If You Lead Safely, I’ll Follow
Last month I was speaking to a group of supervisors and middle managers about the role of the front-line supervisor in workplace safety. We discussed that in some organizations, workplace safety and health responsibilities are assigned to a safety committee or a safety coordinator.
And in many cases, injury prevention efforts fall short due to the fact that safety committees and safety coordinators are limited in their authority and aren't always available to ensure safe work practices.
However, the front-line supervisor does have the necessary authority and availability to ensure safe work practices. Who better to evaluate work conditions, safe behaviors, and employee skill levels?
Unfortunately, some organizations do not assign safety related activities to their supervisors, or educate them on leadership skills—they are expected to already have these skills or to learn on the job. As a result, many supervisors rely on their technical skills rather than the all-important human and conceptual skills necessary to lead.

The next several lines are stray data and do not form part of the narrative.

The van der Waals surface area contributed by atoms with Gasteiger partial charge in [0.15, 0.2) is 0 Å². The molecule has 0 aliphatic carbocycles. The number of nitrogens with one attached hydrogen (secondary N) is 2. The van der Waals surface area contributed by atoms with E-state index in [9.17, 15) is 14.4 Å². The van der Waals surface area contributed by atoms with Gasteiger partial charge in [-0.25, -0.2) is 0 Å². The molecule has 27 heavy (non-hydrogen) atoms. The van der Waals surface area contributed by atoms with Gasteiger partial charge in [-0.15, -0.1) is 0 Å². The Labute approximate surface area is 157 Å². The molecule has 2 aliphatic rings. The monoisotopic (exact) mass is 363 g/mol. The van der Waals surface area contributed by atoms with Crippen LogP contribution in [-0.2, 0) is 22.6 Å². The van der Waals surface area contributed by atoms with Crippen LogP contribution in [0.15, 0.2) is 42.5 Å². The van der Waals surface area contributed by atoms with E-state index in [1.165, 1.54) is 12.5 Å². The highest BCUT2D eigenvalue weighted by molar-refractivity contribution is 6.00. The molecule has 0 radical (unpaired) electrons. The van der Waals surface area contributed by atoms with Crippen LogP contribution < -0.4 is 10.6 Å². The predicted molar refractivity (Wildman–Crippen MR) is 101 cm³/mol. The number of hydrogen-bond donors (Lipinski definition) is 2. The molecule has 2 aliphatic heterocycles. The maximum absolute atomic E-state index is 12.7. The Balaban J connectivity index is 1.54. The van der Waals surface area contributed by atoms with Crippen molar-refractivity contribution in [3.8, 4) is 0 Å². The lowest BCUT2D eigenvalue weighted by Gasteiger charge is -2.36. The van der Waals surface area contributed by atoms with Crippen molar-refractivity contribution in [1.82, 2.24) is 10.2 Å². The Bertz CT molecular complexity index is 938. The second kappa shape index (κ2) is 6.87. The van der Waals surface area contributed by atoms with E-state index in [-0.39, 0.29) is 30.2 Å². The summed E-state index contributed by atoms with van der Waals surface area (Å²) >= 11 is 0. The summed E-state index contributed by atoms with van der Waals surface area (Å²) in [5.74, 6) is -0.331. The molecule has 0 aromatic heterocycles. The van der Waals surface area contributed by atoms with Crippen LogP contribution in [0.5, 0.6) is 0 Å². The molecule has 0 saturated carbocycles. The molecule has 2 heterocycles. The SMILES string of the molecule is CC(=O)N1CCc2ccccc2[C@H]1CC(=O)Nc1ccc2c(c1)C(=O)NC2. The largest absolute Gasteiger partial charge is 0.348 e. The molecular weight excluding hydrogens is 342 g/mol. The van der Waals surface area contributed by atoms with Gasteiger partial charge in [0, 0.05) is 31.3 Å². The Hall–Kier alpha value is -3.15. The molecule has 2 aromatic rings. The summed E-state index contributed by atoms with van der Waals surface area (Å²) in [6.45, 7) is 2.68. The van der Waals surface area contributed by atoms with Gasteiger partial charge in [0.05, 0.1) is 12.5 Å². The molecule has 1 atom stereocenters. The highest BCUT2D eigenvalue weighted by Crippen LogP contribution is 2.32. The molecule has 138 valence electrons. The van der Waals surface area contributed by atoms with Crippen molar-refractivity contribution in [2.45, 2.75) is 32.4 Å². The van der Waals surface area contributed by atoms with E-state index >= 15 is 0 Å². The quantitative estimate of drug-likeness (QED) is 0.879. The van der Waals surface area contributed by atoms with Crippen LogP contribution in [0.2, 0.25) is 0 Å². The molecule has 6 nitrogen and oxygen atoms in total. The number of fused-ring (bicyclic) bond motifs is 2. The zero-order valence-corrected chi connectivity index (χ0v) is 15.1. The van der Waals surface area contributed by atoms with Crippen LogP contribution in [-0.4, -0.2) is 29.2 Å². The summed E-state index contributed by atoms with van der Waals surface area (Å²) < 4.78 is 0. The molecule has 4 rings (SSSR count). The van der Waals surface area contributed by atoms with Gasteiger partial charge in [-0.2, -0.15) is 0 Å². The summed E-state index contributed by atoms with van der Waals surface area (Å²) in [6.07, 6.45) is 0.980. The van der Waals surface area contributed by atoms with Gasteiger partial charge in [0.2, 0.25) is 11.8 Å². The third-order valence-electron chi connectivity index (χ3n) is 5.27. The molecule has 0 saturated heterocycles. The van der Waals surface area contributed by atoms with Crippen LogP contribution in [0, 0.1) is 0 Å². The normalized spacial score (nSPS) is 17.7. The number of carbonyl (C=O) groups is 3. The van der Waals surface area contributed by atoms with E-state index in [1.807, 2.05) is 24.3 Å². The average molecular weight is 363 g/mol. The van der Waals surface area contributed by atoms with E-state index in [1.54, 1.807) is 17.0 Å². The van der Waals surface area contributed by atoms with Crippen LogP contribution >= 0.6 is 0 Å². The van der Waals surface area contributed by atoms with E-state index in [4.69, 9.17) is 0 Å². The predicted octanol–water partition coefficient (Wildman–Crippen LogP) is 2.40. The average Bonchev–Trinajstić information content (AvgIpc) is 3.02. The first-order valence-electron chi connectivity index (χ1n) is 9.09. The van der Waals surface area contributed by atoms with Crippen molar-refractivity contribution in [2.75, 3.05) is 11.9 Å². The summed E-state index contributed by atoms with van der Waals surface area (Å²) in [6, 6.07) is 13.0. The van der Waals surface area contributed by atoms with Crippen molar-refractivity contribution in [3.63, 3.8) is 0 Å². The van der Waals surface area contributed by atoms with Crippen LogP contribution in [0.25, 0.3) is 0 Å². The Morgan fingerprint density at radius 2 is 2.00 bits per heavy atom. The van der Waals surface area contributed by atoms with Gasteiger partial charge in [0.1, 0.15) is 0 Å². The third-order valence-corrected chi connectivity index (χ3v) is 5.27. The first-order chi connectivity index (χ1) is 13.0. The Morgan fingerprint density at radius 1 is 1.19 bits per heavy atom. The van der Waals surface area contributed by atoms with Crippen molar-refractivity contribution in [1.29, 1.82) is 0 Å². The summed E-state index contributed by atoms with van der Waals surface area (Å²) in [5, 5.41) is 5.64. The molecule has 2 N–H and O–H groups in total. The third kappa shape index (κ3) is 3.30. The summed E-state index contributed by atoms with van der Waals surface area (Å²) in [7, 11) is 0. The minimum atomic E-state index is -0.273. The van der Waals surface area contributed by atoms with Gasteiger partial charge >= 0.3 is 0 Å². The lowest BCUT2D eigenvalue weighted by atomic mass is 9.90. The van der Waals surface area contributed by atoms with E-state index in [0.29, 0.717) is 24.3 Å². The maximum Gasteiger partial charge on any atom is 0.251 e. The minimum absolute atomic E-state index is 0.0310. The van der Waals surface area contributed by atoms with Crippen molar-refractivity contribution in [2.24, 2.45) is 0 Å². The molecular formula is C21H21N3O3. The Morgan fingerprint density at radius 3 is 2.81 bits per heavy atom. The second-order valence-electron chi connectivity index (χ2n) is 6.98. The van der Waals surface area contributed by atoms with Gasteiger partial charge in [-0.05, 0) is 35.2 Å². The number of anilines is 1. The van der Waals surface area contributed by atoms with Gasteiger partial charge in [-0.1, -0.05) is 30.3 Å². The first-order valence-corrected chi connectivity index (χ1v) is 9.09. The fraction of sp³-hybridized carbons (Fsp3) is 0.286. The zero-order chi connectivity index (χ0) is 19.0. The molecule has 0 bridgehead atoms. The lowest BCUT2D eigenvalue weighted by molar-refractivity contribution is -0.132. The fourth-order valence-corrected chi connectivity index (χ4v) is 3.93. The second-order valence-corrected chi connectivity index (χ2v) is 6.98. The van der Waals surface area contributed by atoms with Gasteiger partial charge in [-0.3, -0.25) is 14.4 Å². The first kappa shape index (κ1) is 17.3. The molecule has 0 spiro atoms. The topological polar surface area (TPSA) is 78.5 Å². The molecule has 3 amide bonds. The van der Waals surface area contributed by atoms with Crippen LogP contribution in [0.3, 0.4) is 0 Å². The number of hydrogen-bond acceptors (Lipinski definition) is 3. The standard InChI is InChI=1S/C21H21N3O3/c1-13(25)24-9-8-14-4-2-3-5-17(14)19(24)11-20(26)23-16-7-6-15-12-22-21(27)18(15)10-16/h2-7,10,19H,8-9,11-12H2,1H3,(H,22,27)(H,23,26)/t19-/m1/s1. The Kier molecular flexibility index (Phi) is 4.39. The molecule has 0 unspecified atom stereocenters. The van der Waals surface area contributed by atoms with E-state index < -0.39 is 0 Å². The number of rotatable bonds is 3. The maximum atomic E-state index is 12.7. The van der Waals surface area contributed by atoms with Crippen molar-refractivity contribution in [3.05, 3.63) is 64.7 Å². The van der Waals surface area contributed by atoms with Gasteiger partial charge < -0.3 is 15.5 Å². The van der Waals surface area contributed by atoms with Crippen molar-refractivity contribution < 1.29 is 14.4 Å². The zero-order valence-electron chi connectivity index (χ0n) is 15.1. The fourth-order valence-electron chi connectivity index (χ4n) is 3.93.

Technical skills—knowing how to do a job—are critical for teaching and coaching employees while human skills such as honesty, communication, sincerity, motivation, respect, and ensuring safe work, are essential for effective leadership. Conceptual workplace skills such as organization, job preparation, and evaluating employee skill are equally essential. Effective use of technical, human, and conceptual skills will help the supervisor foster a safe, high performance workplace.
Want proof that you should work on your human skills? Ask your employees and fellow supervisors to name some traits of the best supervisor that they have ever worked for. Write them down and note how many fall into the human skills category-you may be surprised!
Want to know more about leadership in safety? Join MEMIC for a one hour webinar on January 19, 2011 at 11 a.m.
Posted by John Dodge